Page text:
Whilst developing Privilege Separation in dhcpcd, I had to come up with an IPC design for it. Of course, that involves creating structures.
So far, my structures in dhcpcd are long lived- or rather the scope is design to live outside of where it was created. As such they are created on the heap and are at the mercy of malloc. Generally I use calloc so that the whole area is inited to zero as uninitialised memory is bad.
open_memstream is one of the more important functions added to POSIX libc of late. It’s so important because it makes the generation of strings really easy- you no longer need to care about allocating the right amount of memory as the library will do it for you. Now, there’s many functions that already help with this, such as asprintf but that’s not standard and if you want to create many strings in one area you still need to care about the size of the area.
Pretty much every piece of software I’ve seen uses a list of objects. When you need to easily grow and shrink this list easily you then need something like a Linked List. dhcpcd has used very popular and widely available BSD based queue(3), specifically a tailq. The main advantages of this type of list are:
Very low extra memory needed for it’s implementation Fast at insertion and removal operation- both are O(1) However, it’s just a list.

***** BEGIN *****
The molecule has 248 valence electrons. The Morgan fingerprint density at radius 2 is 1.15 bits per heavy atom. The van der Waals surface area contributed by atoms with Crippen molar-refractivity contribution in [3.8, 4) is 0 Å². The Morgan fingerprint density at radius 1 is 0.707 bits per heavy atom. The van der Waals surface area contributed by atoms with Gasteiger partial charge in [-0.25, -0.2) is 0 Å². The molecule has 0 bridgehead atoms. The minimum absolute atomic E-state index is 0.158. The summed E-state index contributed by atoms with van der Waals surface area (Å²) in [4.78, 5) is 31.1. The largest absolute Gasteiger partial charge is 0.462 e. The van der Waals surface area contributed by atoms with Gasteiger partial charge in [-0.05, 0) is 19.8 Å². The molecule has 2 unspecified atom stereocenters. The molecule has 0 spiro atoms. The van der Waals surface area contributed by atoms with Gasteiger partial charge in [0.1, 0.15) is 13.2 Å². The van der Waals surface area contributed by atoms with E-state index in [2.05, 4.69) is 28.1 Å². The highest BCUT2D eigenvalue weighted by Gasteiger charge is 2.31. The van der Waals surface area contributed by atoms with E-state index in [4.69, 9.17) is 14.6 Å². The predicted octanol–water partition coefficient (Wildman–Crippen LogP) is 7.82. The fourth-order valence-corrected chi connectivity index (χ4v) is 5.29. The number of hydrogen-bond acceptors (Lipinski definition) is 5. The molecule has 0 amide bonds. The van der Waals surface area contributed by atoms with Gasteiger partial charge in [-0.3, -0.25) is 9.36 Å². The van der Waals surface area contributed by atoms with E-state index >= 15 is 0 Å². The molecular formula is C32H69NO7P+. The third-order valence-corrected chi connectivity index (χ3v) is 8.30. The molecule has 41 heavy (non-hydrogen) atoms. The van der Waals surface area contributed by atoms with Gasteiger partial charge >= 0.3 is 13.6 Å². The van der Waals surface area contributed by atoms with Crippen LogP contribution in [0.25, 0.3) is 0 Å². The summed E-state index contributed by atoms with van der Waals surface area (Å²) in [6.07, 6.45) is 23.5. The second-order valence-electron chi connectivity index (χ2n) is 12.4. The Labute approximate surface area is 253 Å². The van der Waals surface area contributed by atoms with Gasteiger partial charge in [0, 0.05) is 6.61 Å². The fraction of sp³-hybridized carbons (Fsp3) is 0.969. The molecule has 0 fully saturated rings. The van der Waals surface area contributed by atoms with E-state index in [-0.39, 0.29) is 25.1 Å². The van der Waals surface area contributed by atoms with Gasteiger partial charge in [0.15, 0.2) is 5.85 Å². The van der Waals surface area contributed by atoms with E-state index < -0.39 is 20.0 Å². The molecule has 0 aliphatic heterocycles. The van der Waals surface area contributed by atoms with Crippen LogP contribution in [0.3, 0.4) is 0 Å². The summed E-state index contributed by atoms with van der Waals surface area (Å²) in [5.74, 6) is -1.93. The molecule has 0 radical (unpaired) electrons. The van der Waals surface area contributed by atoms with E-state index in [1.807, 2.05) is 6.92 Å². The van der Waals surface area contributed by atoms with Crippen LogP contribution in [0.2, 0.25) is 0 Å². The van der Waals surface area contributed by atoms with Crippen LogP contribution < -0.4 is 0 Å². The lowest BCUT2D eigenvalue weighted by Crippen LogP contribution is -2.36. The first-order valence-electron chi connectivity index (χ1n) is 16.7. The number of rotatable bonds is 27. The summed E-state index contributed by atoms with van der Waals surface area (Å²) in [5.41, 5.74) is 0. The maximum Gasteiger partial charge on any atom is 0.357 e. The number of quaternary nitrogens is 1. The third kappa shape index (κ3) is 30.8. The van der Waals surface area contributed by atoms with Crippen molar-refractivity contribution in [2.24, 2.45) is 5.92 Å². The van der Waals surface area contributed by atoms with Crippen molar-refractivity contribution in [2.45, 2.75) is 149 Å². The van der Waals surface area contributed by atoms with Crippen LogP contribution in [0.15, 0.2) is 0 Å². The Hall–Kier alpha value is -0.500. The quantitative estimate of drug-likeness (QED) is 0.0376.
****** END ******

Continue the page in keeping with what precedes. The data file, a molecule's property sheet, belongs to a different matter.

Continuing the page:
So one of the main features of dhcpcd was the ability to add and remove addresses and subnets in accordance with interface preference and state. This worked very well in Linux, both for IPv4 and IPv6.
When I discovered FreeBSD and then NetBSD making dhcpcd work with the same features provided troublesome. For the IPv4 case, we needed to patch the kernel so that IFA_ROUTE remained sane. For the IPv6 case it was a lot more complicated as parts of the IPv6 stack rely on the kernel processing Router Advertisements instead of a 3rd party tool.
It’s been an eventful two years of not blogging. Mainly as I got heavily involved in playing World of Warcrat, Star Wars: The Old Republic and now Guild Wars 2 and this is a technical blog not a gaming one.
Anyhoo, since GW2 is a lot more casual than the others the idea is that I have more time for working on open source stuff, like say dhcpcd. Well, I finally found some time over the past few months and put DHCPv6 INFORM support into dhcpcd.